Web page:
Molten Salt Solar Thermal Receiver ( Solar Thermal Magazine ) SolarReserve’s U.S. developed technology represents leading solar thermal technology worldwide integrated energy storage provides reliable and zero-emissions electricity, day or night
SANTA MONICA, California. April, 2013
SolarReserve, a U.S. developer of large-scale solar power projects, today announced completion of the assembly of the molten salt receiver panels that sits on top of the 540 foot solar power tower for its 110 megawatt (MW) Crescent Dunes Solar Energy Plant located near Tonopah, Nev. Utilizing the most advanced solar thermal technology worldwide, the Crescent Dunes Plant will be the nation’s first commercial-scale solar power tower facility with energy storage and the largest power plant of its kind in the world.
The energy storage capability of this technology solves the problem of intermittency typical of other renewable energy sources. Additionally,because of it high efficiency, this technology can generate almost twice as much energy as a comparably sized solar facility, including facilities powered by photovoltaic panels or by a direct steam tower.
The project will utilize technology developed in the U.S. by SolarReserve and its technology partners to capture and store the sun’s energy in order to deliver a firm electricity supply to Nevada, day or night, without the need to burn fossil fuels. The molten salt “receiver” is actually comprised of panels formed by hundreds of special alloy tubes which will be flowing with molten salt for energy absorption and storage.
Once complete, the project will be capable of storing 10 hours of full load electricity production, enough to power 75,000 homes at peak electric demand periods, even after dark.
The project closed financing and initiated construction in September of 2011 and is scheduled to complete construction and start plant commissioning at the end of 2013, including first electricity production by the end of the year. The Crescent Dunes project has secured a 25-year power purchase agreement with NV Energy to sell 100 percent of the electricity output of the facility to serve homes across Nevada. The flagship project is jointly owned by SolarReserve, ACS Cobra Group, a worldwide leader in the engineering and construction of power plants and thermal solar facilities, and Santander Group, a global financial services and banking leader. ACS Cobra’s Nevada-based affiliate, Cobra Thermosolar Plants Inc., is the general contractor for the project and is utilizing Nevada and regional subcontractors to perform the work.
Construction is expected to peak at more than 600 jobs on site during the 30-month construction period and is estimated to create more than 4,300 direct, indirect and induced jobs at companies throughout the U.S. that provide engineering, equipment supply and manufacturing, transportation and other value-added services. To date, orders for the project have been placed for equipment and services in more than 21 states. Once operational, the project will expend more than $10 million per year in salaries and operating costs, and is forecasted to generate $73 million in total tax revenues through the first 20 years of operation – contributing to workers’ paychecks, service businesses, local school systems and police and fire departments.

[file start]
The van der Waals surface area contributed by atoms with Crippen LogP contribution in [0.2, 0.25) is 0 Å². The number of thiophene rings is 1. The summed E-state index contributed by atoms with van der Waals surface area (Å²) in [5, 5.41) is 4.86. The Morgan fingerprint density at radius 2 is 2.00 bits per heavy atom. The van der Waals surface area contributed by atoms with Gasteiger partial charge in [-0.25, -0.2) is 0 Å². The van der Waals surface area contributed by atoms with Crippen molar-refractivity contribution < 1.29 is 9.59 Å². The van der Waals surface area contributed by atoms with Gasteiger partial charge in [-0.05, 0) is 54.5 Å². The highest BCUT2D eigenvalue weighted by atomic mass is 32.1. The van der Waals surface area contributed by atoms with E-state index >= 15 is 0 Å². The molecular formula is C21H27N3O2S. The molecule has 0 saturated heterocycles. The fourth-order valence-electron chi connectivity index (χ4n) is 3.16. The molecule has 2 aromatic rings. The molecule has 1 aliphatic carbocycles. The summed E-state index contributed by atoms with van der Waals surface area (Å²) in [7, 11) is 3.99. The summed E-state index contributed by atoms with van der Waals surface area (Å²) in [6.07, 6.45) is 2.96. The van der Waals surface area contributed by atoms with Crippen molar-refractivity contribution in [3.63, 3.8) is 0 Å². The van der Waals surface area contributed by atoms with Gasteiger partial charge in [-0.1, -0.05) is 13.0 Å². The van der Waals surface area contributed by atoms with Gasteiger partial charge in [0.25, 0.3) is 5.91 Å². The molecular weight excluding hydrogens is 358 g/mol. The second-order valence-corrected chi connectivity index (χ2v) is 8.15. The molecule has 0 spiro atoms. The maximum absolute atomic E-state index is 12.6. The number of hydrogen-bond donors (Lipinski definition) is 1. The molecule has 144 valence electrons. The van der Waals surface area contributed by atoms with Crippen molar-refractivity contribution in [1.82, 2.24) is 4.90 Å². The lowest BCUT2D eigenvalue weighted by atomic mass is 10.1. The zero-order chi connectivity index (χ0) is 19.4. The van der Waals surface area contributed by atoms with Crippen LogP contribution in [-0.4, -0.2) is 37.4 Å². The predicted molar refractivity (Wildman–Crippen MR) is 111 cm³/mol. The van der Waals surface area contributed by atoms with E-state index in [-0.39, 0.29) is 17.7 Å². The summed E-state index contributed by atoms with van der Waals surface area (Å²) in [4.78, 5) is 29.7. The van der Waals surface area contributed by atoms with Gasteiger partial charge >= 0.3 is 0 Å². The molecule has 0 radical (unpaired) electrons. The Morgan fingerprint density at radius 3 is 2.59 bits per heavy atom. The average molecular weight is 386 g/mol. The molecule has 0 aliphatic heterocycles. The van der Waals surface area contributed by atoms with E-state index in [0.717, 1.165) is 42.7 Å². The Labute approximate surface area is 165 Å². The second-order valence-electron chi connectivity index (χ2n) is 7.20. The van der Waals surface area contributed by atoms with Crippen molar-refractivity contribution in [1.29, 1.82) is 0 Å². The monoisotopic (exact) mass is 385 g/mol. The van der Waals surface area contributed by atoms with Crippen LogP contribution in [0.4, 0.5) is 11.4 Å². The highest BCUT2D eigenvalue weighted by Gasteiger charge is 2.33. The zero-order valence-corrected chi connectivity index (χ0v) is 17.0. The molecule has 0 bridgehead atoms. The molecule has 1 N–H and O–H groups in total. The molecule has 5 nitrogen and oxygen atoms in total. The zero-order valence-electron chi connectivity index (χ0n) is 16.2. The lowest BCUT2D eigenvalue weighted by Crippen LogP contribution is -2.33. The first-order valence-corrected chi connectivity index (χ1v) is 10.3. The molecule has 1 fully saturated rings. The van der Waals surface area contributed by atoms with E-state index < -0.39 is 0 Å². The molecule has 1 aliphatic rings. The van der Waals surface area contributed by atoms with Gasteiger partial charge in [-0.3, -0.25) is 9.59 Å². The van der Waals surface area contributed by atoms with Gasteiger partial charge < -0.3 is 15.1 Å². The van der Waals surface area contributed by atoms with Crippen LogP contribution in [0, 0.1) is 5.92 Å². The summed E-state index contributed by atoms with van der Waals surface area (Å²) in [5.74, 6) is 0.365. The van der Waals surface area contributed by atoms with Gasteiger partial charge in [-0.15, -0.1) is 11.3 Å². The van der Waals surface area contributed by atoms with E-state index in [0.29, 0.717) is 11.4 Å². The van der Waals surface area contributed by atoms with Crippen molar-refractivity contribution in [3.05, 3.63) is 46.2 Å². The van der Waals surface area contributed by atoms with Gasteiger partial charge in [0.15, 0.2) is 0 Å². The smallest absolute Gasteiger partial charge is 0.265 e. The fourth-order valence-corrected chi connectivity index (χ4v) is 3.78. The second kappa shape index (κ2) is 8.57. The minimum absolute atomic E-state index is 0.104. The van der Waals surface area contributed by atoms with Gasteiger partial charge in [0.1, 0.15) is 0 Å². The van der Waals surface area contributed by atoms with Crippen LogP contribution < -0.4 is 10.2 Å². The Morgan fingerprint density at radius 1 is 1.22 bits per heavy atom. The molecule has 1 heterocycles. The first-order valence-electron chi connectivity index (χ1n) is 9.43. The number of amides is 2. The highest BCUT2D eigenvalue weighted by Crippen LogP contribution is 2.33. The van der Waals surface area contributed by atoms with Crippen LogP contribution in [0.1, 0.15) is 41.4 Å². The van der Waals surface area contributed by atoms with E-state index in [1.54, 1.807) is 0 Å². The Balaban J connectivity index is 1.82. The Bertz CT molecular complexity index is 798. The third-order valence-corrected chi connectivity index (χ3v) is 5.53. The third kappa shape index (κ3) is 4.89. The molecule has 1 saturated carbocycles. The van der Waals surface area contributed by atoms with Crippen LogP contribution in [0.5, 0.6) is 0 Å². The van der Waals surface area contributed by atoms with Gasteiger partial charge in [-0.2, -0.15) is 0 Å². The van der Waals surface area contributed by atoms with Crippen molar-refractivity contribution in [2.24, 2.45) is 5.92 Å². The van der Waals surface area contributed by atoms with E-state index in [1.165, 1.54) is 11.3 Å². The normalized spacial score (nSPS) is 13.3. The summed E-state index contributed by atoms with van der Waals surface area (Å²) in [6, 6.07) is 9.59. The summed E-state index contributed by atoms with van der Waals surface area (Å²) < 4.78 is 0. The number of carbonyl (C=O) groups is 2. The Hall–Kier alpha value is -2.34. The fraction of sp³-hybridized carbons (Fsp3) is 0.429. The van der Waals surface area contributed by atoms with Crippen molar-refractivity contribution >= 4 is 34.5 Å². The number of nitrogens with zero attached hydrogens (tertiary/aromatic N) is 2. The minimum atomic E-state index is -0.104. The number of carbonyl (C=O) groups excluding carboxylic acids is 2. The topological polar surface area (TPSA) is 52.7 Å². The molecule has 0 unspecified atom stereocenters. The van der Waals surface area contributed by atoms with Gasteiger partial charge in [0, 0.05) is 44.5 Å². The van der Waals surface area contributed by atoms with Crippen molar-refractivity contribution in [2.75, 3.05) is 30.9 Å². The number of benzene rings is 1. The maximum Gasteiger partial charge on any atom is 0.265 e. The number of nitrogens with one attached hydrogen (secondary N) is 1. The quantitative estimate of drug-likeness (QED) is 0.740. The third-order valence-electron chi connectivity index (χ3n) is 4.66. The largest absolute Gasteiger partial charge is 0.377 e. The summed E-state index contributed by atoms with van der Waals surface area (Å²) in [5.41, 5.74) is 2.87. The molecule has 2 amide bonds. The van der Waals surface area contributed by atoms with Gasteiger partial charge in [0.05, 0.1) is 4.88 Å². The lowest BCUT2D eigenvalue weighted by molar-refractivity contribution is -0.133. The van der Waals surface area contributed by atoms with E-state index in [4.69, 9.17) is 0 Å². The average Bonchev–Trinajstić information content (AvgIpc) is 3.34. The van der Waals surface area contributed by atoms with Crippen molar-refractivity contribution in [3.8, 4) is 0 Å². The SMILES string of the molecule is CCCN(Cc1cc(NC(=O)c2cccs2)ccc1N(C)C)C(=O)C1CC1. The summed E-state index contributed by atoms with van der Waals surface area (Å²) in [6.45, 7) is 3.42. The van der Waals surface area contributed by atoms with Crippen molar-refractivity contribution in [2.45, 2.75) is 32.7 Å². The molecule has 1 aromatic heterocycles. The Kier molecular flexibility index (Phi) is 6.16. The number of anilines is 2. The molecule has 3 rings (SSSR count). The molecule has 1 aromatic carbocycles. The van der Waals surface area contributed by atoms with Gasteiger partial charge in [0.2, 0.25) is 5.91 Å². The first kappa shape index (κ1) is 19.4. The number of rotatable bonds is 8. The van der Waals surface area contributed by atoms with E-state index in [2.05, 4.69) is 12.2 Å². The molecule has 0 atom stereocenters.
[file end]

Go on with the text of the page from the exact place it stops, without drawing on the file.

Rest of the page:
SolarReserve, LLC – headquartered in Santa Monica, California – is a developer of large-scale solar energy projects with activities worldwide. SolarReserve has commercialized the world’s leading solar thermal energy storage technology utilizing molten salt in a power tower configuration. SolarReserve’s team of power project professionals have assembled an extensive 5,000 MW worldwide development portfolio of large-scale solar projects featuring its advanced solar thermal technology (also referred to as concentrated solar power or CSP) as well as projects utilizing photovoltaic technology.
SolarReserve’s U.S. developed technology is the most advanced solar energy storage technology in the industry. SolarReserve’s molten salt power tower design has the capability to deliver clean, reliable electricity at any time, day and night. With designs that can provide from 7 hours to 24 hours of full power energy storage, SolarReserve’s power plants capture and store the sun’s thermal energy and can operate ‘on demand’ just like a conventional coal, natural gas or nuclear power plant. However, SolarReserve’s technology does not release the harmful emissions associated with burning fossil fuels or other hazardous wastes associated with conventional power plant technology, nor does it expose utilities and rate payers to volatile fossil fuel prices over its more than 25 year project life. Providing firm and predictable electricity generated from the sun, an unlimited fuel, SolarReserve’s technology also provides grid stability and a solution to intermittent electricity generation, a problem from which most other renewable technologiessuffer.In addition to its market leading solar thermal technology, SolarReserve also designs and develops largescale photovoltaic power facilities. In November of 2012, the company closed financing and started construction on two 75 megawatt photovoltaic projects located in South Africa. The projects will jointly cost approximately $586 million, making these two of the largest project finance transactions ever completed in South Africa and among the largest renewable energy projects in Africa.
For more information about SolarReserve: www.SolarReseve.com
ST Staff Writers
This post was prepared by Solar Thermal Magazine staff.